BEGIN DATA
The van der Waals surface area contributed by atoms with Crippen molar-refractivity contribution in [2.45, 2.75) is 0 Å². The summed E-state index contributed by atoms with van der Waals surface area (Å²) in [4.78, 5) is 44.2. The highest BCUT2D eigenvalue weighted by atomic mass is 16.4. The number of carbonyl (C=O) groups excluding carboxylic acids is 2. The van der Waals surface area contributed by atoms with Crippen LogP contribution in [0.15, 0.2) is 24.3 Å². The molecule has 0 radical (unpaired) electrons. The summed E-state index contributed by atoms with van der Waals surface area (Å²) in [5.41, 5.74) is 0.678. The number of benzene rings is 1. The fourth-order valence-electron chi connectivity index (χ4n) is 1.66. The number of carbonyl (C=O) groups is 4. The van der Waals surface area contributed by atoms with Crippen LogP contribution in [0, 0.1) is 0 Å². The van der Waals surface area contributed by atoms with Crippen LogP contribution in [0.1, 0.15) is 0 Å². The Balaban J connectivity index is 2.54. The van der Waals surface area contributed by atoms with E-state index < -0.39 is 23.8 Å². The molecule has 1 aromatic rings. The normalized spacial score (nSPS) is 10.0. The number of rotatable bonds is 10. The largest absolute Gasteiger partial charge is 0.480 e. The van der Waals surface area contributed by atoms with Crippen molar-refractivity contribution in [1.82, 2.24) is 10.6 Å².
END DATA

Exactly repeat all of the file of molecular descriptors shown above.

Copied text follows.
The van der Waals surface area contributed by atoms with Crippen molar-refractivity contribution in [2.45, 2.75) is 0 Å². The summed E-state index contributed by atoms with van der Waals surface area (Å²) in [4.78, 5) is 44.2. The highest BCUT2D eigenvalue weighted by atomic mass is 16.4. The number of carbonyl (C=O) groups excluding carboxylic acids is 2. The van der Waals surface area contributed by atoms with Crippen LogP contribution in [0.15, 0.2) is 24.3 Å². The molecule has 0 radical (unpaired) electrons. The summed E-state index contributed by atoms with van der Waals surface area (Å²) in [5.41, 5.74) is 0.678. The number of benzene rings is 1. The fourth-order valence-electron chi connectivity index (χ4n) is 1.66. The number of carbonyl (C=O) groups is 4. The van der Waals surface area contributed by atoms with Crippen LogP contribution in [0, 0.1) is 0 Å². The van der Waals surface area contributed by atoms with Crippen LogP contribution in [0.1, 0.15) is 0 Å². The Balaban J connectivity index is 2.54. The van der Waals surface area contributed by atoms with E-state index < -0.39 is 23.8 Å². The molecule has 1 aromatic rings. The normalized spacial score (nSPS) is 10.0. The number of rotatable bonds is 10. The largest absolute Gasteiger partial charge is 0.480 e. The van der Waals surface area contributed by atoms with Crippen molar-refractivity contribution in [1.82, 2.24) is 10.6 Å².